And most likely, you can get a cheaper quote somewhere.

Don't do this.
posted by BlueHorse at 4:33 PM on June 19, 2013 [1 favorite]

Tell them you're canceling, they will probably lower your premium to get you to stay. Or shop around.

I agree with everyone saying its a bad idea. Insurance companies look for ANY reason to deny your claim, and fraudulent information is a big one.
posted by katypickle at 4:54 PM on June 19, 2013

Do you have an agent? Like, an actual person? They will help you with this.
posted by mskyle at 5:00 PM on June 19, 2013

How about the other potential down sides? If he's a Named Insured, he can call in and make changes to the policy. Or if they run your MVRs, if he has tickets, they impact the policy.

By the way, Washington state law is that insurance follows the car.
posted by smock smock smock at 5:26 PM on June 19, 2013 [1 favorite]

Basically, they'll happily collect your premiums and give you the discount, but when you finally have to make a claim, they won't pay out due to fraud and will cancel your policy.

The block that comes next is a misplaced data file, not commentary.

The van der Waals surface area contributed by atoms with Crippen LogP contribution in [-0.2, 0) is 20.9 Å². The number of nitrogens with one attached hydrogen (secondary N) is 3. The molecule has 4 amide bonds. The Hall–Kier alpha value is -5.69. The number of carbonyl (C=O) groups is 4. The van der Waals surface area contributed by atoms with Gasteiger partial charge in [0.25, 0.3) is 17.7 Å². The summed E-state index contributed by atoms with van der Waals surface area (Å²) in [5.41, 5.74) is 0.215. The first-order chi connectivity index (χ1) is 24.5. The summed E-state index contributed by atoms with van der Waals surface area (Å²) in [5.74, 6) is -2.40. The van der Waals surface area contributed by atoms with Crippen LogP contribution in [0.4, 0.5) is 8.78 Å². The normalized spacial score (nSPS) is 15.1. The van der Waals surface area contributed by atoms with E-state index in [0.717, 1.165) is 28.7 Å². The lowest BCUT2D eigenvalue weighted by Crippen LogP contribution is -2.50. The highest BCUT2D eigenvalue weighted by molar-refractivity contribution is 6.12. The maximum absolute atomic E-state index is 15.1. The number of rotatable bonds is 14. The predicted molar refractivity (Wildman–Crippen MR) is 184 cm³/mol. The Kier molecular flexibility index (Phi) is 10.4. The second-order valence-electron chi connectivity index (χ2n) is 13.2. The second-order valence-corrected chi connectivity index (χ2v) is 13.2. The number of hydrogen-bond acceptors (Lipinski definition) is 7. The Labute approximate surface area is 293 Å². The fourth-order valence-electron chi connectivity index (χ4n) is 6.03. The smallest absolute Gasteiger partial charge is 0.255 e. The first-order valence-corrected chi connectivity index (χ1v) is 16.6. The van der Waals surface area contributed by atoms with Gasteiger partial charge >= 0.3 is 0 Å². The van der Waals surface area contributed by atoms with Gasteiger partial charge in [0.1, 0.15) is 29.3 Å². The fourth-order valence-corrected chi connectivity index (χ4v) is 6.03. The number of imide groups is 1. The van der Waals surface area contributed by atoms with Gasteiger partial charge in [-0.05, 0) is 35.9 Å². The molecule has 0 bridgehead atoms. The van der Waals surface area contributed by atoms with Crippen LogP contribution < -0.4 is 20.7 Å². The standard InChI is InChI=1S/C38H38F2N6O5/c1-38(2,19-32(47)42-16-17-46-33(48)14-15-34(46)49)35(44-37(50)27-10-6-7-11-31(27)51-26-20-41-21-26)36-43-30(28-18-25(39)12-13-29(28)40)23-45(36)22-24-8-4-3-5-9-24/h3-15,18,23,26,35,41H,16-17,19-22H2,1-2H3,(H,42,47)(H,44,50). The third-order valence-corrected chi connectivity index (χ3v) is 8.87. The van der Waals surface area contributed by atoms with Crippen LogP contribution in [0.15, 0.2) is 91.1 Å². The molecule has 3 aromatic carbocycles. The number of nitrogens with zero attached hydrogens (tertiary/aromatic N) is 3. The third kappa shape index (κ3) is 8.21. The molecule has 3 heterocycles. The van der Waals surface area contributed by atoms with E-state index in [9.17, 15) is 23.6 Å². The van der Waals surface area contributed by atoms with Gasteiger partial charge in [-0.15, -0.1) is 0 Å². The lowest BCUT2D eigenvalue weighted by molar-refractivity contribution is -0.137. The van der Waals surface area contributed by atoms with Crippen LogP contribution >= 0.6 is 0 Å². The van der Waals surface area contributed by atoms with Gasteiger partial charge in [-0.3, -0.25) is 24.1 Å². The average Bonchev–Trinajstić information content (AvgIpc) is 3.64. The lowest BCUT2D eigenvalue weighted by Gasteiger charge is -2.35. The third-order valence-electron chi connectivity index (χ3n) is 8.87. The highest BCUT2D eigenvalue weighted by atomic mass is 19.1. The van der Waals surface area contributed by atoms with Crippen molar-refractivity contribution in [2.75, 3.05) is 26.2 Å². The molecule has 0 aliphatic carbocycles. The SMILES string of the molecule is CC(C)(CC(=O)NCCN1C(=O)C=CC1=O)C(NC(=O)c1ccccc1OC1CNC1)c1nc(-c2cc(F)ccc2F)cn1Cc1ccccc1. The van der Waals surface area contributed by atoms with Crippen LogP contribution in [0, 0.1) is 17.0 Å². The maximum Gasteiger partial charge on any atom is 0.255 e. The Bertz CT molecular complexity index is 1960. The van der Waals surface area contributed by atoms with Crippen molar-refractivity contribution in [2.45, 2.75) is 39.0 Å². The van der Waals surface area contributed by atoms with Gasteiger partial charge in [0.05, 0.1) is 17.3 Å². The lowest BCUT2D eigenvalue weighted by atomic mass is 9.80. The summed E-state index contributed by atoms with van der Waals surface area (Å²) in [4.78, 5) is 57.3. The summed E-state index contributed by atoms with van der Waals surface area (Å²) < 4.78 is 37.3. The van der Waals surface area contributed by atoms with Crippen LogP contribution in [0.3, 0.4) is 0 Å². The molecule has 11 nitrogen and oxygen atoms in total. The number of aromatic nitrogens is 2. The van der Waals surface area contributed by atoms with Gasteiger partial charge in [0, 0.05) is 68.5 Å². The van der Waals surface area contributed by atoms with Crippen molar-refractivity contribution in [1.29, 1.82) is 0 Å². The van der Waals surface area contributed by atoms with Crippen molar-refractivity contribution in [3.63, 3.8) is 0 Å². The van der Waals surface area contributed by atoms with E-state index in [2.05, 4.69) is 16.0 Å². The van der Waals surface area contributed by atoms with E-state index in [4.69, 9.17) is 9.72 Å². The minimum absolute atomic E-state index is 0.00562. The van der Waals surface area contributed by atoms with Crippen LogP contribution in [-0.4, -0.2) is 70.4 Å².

posted by davejay at 5:33 PM on June 19, 2013 [4 favorites]

Call them up, explain that you've realized the status is incorrect on your policy, and ask them to keep you at the low rate.
posted by theora55 at 6:20 PM on June 19, 2013

An agent at my insurance company knows that I'm divorced because I asked about taking him off my policy

Since then, your insurance policy has been a zombie: you're still paying premiums but you will never get a cent out of them unless you have paperwork from them acknowledging the change in your circumstances.

Your insurance company does not care about you. Its aim is to maximize what you pay it and minimize what it pays you, and it has much, much, much more scamming skill than you do.
posted by flabdablet at 7:02 PM on June 19, 2013

You could get quotes from other insurance agencies - maybe there's one that will give you a competitive rate even if you're single. Then the question becomes moot, or you can at least tell your agent that, if you can't get a competitive rate from your current company, you'll take your business elsewhere.
posted by amtho at 10:26 PM on June 19, 2013 [1 favorite]

If you are in an accident, your insurance company will be recording the conversation they have with you, and one of the first things they ask will be for you to state your name, date of birth, and marital status. They will go over your conversation looking for ways to avoid paying out.
posted by yohko at 12:47 AM on June 21, 2013